Following is a version of a diagram known as a ladder design. The principle intent of this diagram is to demonstrate the logic (referring to electrical management ) of a circuit board. This really is the one that I mainly come across in my line of work, and it's extremely effective for troubleshooting issues or learning the way the circuit functions. Some frequencies are so huge that many types of schematic diagrams have to be read in increments from novel form (usually with coded numbers so that info can be easier found). Again, here is the identical precise circuit since the first 2, however, looking at it in ladder shape.
Here's another schematic diagram demonstrating exactly the same circuit, components and connections and it appears different but they fall into the exact identical category.
Consider it in this way; a circuit diagram is any kind of diagram which demonstrates the way the circuit operates where the major objective is the proper wiring of components and their relationship to each other rather than physical location relative to each other or planning prototypes. Nonetheless, in some applications classifying diagrams can be challenging so do this as general advice. I have discovered this is especially true when working with much more complex circuits and electronic equipment. I'm going to use a simpler but typical industrial circuit because these circuit setups are exactly the same, but nevertheless where you're able to observe how each type of diagram indicates the operation of the circuit in their own manners.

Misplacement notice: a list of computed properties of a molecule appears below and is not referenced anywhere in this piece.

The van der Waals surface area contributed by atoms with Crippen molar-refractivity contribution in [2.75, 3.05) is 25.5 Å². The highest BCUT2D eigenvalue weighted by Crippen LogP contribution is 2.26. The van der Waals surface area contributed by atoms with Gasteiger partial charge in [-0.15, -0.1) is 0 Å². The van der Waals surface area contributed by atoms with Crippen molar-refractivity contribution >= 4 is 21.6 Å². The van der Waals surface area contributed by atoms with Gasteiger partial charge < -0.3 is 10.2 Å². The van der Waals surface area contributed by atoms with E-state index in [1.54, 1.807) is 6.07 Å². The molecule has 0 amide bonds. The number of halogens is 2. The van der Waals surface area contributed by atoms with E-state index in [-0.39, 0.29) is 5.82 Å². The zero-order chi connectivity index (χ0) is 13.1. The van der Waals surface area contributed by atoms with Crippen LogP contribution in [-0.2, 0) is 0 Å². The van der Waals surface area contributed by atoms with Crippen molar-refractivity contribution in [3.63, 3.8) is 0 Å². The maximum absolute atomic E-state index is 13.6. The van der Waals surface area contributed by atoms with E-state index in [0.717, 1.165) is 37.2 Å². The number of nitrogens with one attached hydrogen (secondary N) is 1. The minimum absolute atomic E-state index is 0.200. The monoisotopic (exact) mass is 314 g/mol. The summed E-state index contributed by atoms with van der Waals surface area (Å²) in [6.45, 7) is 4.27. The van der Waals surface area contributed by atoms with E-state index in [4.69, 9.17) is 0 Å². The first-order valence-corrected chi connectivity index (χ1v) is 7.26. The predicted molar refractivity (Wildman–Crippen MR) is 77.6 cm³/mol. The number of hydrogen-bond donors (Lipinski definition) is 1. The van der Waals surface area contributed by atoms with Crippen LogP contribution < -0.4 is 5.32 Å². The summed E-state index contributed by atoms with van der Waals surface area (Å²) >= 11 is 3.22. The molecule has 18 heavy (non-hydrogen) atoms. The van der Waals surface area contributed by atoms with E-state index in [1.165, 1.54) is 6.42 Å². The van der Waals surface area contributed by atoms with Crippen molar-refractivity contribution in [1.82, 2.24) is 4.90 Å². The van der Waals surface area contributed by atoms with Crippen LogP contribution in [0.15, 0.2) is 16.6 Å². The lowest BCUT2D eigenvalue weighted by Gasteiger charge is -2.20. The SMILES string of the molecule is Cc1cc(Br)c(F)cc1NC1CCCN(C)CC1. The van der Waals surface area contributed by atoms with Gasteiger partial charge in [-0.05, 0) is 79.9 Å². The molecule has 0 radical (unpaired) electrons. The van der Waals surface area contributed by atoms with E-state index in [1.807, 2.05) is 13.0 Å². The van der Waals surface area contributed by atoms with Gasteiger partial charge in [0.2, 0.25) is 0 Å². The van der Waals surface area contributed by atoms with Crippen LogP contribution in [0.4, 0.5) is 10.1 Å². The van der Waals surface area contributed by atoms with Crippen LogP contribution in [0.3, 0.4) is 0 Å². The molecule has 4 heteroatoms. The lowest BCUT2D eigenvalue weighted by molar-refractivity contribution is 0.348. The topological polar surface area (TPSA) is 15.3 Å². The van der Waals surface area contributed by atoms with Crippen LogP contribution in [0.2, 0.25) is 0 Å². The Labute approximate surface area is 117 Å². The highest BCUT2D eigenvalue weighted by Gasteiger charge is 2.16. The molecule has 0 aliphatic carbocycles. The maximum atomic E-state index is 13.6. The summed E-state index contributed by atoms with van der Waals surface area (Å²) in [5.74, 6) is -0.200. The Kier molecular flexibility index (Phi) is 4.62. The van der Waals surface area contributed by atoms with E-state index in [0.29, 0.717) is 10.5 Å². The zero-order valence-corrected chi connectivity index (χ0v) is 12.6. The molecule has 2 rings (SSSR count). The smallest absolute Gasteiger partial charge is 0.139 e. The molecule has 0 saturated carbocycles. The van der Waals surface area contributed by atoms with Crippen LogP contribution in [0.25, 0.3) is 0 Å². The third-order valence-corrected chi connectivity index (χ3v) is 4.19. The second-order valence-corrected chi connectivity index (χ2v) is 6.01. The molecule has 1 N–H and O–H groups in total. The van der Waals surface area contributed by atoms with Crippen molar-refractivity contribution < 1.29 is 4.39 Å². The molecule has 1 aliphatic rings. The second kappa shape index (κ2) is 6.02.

Right, much less mess? I've got enough information in all of these diagrams to know precisely what this circuit will do and where to look for issues. Hope this helps. ( Note: don't confuse lecture or circuit diagrams together with wiring diagrams; wiring diagrams will typically demonstrate pictures of components such as the pictorial, and also how the whole or portion of a circuit is wired. The distinction is that wiring diagrams usually place an emphasis on actual physical location of necessary components relative to each other that essentially tell a layman exactly what to do about the wiring. )
A schematic diagram refers to a specific sort of circuit diagram that utilizes standard electrical/electronic symbols rather than pictures to demonstrate the way the circuit (or part of it) works. Below is a typical 3-wire motor controller circuit using a standard short stop stop - start pushbutton channel employing a schematic diagram. (Momentary this means that the button/switch you activate will go back to its default location once you physically let go of it, usually by a spring that compels the button/switch to do this.)
Pictorial schematic diagrams, or pictorial circuit diagrams are basically the identical thing with the exact identical function, however they use pictures of elements within the circuit instead of symbols. Again, here's the exact same exact circuit (virtually except a controller was inserted and they are utilizing conductors L1 and L3 rather than L1 and L2.